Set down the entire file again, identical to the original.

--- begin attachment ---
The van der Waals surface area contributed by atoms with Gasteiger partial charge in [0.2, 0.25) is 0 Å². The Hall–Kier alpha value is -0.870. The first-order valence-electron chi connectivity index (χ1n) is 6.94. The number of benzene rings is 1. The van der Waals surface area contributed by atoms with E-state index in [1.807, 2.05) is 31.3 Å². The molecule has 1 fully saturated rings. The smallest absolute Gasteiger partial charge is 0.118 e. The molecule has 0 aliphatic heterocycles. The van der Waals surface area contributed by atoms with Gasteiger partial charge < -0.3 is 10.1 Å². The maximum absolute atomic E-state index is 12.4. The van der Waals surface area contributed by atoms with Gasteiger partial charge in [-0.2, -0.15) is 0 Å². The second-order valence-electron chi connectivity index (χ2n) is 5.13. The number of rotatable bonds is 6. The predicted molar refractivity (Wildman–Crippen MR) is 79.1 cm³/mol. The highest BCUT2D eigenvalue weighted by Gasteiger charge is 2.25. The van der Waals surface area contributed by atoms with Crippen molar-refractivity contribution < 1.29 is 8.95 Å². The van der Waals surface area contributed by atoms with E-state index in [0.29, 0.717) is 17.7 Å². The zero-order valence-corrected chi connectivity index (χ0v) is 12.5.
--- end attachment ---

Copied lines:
The van der Waals surface area contributed by atoms with Gasteiger partial charge in [0.2, 0.25) is 0 Å². The Hall–Kier alpha value is -0.870. The first-order valence-electron chi connectivity index (χ1n) is 6.94. The number of benzene rings is 1. The van der Waals surface area contributed by atoms with E-state index in [1.807, 2.05) is 31.3 Å². The molecule has 1 fully saturated rings. The smallest absolute Gasteiger partial charge is 0.118 e. The molecule has 0 aliphatic heterocycles. The van der Waals surface area contributed by atoms with Gasteiger partial charge < -0.3 is 10.1 Å². The maximum absolute atomic E-state index is 12.4. The van der Waals surface area contributed by atoms with Gasteiger partial charge in [-0.2, -0.15) is 0 Å². The second-order valence-electron chi connectivity index (χ2n) is 5.13. The number of rotatable bonds is 6. The predicted molar refractivity (Wildman–Crippen MR) is 79.1 cm³/mol. The highest BCUT2D eigenvalue weighted by Gasteiger charge is 2.25. The van der Waals surface area contributed by atoms with Crippen molar-refractivity contribution < 1.29 is 8.95 Å². The van der Waals surface area contributed by atoms with E-state index in [0.29, 0.717) is 17.7 Å². The zero-order valence-corrected chi connectivity index (χ0v) is 12.5.